Living in Southern California, I haven’t had much trouble encountering a comic a day, or at least the influence of comic books on popular culture. Last month, at the Los Angeles County Fair, I took my picture with the incredible Hulk and his Hollywood alter ego Lou Ferrigno -- okay, they’re cardboard props, but of all the celebrities and fictional characters to feature in a homage to Hollywood? Other superstars should be green with envy.
Notice the shirt I was wearing, featuring an image of a beaten Green Goblin and an amazingly enraged Spider-man. (I think this image originally appeared in the Amazing Spider-man issue following Gwen Stacy’s death, if anyone wants to confirm . . .?) I wore this shirt a few weeks later at another Los Angeles event, specifically the West Hollywood Book Fair, where I was taken by a hilarious caricature of the Golden Girls on a T-shirt at the Prism Comics booth. The WeHo Book Fair features a whole comics pavilion, where I picked up Axiom’s Fat Boy & Harvey and Mike Wellman's Mac Afro in previous years, and that featured Len Wein and Ray Bradbury this year -- so it’s the real deal, a genuine comics culture happening. But I digress . . .
So I was taken by this awesome caricature of the Golden Girls, which stands as one of my top five favorite sitcoms of all time. (That’s a list for another blog, I think.) I asked the gentlemen working the booth if they had the image on a free promotional card, and they were kind enough to give me a whole calendar full of work by artist Glen Hanson, featuring similar cartoons of The Mary Tyler Moore Show and Buffy the Vampire Slayer. I was grateful for the offering, and still am, but what stands out from the brief exchange is their reasoning for the gift. Handing me the calendar, the guy says to me, he says, “Anything for someone wearing a shirt with Green Goblin bending over for Spider-man!” Uhm. Thanks?
If you haven’t considered the context clues, this fair is in West Hollywood. Prism Comics, boasting a Golden Girls T-shirt . . .? Yes, Prism Comics is a gay-oriented publication group. Not that there’s anything wrong with that! But to liken that visual excerpt of Spidey and the Goblin to something homosexual . . . well, that strikes me as queer, in the classical sense. Old, campy comics are often susceptible to perverted misinterpretation, right up until the mid-‘80s, thanks to VH1’s I Love the ‘80s analysis of Prince Adam’s purple pants and man-on-Beastman wrestle fests. John Lustig has made a career of it with his on-line Last Kiss. Still, when the image is on my chest, I must object to the unnecessary sexualization of my favorite superheroes, gay or straight.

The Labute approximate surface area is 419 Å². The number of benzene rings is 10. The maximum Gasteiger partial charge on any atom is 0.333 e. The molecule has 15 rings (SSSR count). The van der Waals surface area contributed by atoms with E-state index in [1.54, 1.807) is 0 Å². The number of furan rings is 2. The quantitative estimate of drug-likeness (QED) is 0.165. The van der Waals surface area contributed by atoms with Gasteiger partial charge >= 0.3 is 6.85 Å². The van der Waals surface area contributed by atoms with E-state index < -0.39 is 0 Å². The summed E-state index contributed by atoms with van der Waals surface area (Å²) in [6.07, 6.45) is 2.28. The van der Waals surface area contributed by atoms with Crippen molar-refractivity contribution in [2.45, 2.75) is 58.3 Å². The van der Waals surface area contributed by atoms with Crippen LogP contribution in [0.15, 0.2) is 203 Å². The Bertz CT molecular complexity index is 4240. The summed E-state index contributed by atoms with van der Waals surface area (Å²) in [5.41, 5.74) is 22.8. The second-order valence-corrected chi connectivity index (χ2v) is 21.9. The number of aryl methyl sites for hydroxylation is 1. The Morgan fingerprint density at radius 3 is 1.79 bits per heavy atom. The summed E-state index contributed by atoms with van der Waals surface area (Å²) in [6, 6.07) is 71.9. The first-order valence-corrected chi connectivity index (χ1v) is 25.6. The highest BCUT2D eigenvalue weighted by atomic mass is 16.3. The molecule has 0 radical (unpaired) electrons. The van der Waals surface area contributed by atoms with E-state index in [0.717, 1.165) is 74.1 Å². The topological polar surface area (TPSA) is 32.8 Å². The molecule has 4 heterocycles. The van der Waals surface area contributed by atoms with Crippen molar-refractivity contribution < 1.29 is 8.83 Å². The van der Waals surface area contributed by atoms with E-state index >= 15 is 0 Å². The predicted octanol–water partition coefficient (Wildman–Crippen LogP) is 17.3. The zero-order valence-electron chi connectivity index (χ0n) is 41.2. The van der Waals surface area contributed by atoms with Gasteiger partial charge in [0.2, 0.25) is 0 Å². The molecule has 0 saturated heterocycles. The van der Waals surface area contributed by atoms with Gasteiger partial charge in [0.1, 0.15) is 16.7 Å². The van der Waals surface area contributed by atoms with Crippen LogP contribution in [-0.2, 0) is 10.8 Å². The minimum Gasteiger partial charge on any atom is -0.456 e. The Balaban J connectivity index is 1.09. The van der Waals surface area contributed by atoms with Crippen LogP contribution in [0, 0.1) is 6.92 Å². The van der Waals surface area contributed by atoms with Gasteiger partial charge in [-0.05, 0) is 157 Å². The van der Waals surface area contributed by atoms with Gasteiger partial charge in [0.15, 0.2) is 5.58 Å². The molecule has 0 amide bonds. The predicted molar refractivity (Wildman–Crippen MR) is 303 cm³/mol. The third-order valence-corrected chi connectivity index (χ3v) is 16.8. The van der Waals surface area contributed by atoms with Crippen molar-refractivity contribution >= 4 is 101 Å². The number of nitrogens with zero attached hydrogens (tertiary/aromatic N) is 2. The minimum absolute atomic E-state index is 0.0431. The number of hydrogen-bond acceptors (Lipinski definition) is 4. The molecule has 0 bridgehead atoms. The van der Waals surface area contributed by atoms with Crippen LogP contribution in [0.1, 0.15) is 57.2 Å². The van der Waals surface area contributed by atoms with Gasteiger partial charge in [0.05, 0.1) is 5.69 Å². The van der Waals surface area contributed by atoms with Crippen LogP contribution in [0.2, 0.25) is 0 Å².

This might sound immature, but comics have enough sexual inadequacy that we don’t have to project our own issues into these, well, issues. Consider Spidey’s current “One More Day” storyline, the result of an editorial decision to undo a married Spider-man and make him more empathetic to a younger audience. (Mark Waid and some other writers had a similar idea for Superman several years ago.) A recent installment of Comic Book Resources’ “Comic Book Urban Legends Revealed” tells the story of a defunct issue of The New Mutants starring a suicidal gay mutant teenager. Avid comic book fans know, this is just the tip of the iceberg, but these two examples, while different in context, both essentially denounce our heroes’ sexuality -- because an unmarried Supes or Spidey inadvertently reverts them to the bumbling dorks of yesteryear, Clark Kent in an impossible pursuit of the Big-S smitten Lois Lane, and Peter Parker blushing over his crush of the month. For Anole in The New Mutants, ignoring the consequences of his homosexuality may have saved his life, but the avoidance of the issue may have cost a gay comic fan a few more years of confusion and grief. Are either of these archetypes what we really want young men relate to?
The result of this censorship is what I experienced at the book fair: “Anything for someone wearing a shirt with Green Goblin bending over for Spider-man!” Misplaced sexuality. As long as our favorite heroes aren’t allowed to mature with their readership -- sometimes getting married, sometimes getting divorced, sometimes facing social prejudice, sometimes living happily ever after -- they’ll never be able to say more to their potential love interests than what the Golden Girls proverbially said to each other every week: “Thank you for being a friend.” I’m sure Spidey would bend over backwards, or give the shirt off his back, for something more substantial than that.